There’s a second WebJunction course discounted this month on Updating and Upgrading Library Computer Software and I’m sure there’s a story behind that one too, but as Joe Janes always says, “that’s another story.”
Don’t miss this great opportunity to showcase your collections and programming for Spanish speakers! As explained on the recent ALSC blog post:
El día de los niños/El día de los libros (Children’s Day/Book Day), known as Día, is a celebration EVERY DAY of children, families, and reading that culminates every year on April 30. The celebration emphasizes the importance of advocating literacy for children of all linguistic and cultural backgrounds.
Día is an enhancement of Children’s Day, which began in 1925. Children’s Day was designated as a day to bring attention to the importance and well-being of children. In 1996, nationally acclaimed children’s book author Pat Mora proposed linking the celebration of childhood and children with literacy to found El día de los niños/El día de los libros.
Here are a few places to get great ideas for your library’s celebration:
And as always, I hope you’ll come back and tell everyone what you did to celebrate! Post here in BlogJunction comments or on WebJunction’s discussions.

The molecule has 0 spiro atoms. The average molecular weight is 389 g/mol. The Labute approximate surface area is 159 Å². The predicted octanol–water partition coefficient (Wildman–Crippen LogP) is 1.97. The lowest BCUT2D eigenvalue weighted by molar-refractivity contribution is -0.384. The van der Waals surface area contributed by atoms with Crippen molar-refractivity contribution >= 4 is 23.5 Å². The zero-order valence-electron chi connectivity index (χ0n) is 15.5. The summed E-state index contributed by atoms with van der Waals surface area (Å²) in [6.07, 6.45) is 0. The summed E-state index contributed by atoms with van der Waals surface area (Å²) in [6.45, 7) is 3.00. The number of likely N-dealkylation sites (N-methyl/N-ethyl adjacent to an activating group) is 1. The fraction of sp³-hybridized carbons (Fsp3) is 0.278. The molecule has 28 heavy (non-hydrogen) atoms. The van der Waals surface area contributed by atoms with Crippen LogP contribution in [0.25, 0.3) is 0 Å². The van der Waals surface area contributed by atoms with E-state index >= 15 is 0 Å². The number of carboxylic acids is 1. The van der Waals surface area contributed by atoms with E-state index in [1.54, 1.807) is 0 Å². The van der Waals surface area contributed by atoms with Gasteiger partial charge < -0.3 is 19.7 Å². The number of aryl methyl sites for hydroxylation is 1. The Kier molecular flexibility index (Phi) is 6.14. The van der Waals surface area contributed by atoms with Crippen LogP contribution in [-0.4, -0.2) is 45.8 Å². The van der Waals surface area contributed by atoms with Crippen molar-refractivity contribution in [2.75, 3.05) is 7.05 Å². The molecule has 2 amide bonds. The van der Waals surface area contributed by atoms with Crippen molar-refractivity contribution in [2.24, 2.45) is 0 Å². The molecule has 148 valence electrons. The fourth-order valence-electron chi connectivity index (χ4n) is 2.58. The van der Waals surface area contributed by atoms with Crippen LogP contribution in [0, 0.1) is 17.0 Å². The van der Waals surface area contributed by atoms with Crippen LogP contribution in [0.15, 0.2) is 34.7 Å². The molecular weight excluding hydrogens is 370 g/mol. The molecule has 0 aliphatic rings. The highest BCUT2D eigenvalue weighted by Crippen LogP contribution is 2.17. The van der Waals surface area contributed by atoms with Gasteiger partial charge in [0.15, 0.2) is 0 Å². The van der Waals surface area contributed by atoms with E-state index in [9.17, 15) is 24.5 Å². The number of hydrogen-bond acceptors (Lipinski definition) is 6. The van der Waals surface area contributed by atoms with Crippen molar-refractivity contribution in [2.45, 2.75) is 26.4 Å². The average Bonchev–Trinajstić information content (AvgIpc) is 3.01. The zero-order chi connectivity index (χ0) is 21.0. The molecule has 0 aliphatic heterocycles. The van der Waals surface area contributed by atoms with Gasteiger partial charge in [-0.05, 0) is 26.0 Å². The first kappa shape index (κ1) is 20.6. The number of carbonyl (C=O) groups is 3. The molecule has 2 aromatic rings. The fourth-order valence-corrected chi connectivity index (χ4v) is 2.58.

I tend to prefer conference events that provide interactive opportunities for attendees to “get work done” or to leave inspired with practical action items to bring back home. Everyone knows this happens informally in the hallways, on the exhibit floor, or over meals, but I’m very excited about tomorrow’s talk table, Latinos and Public Library Perceptions (Thursday, 4:00-5:15 pm, Oregon Convention Center – A103-104).
I’m co-facilitating the session with MaryKay Dalgreen from the Oregon State Library. After we introduce some of the published research about library use and perceptions of Latino’s nationally we’ll share some of the great Spanish language outreach that Oregon libraries have been doing. And then we’ll let the group get some work done!
Using the World Café model for discovery discussions and guided by the key findings of the research, we’ll look at ways to:
If you’re here in Portland, we hope you’ll join us tomorrow, and if you can’t make it, fear not; we’ll be posting the great ideas, stories and questions gathered back on WebJunction.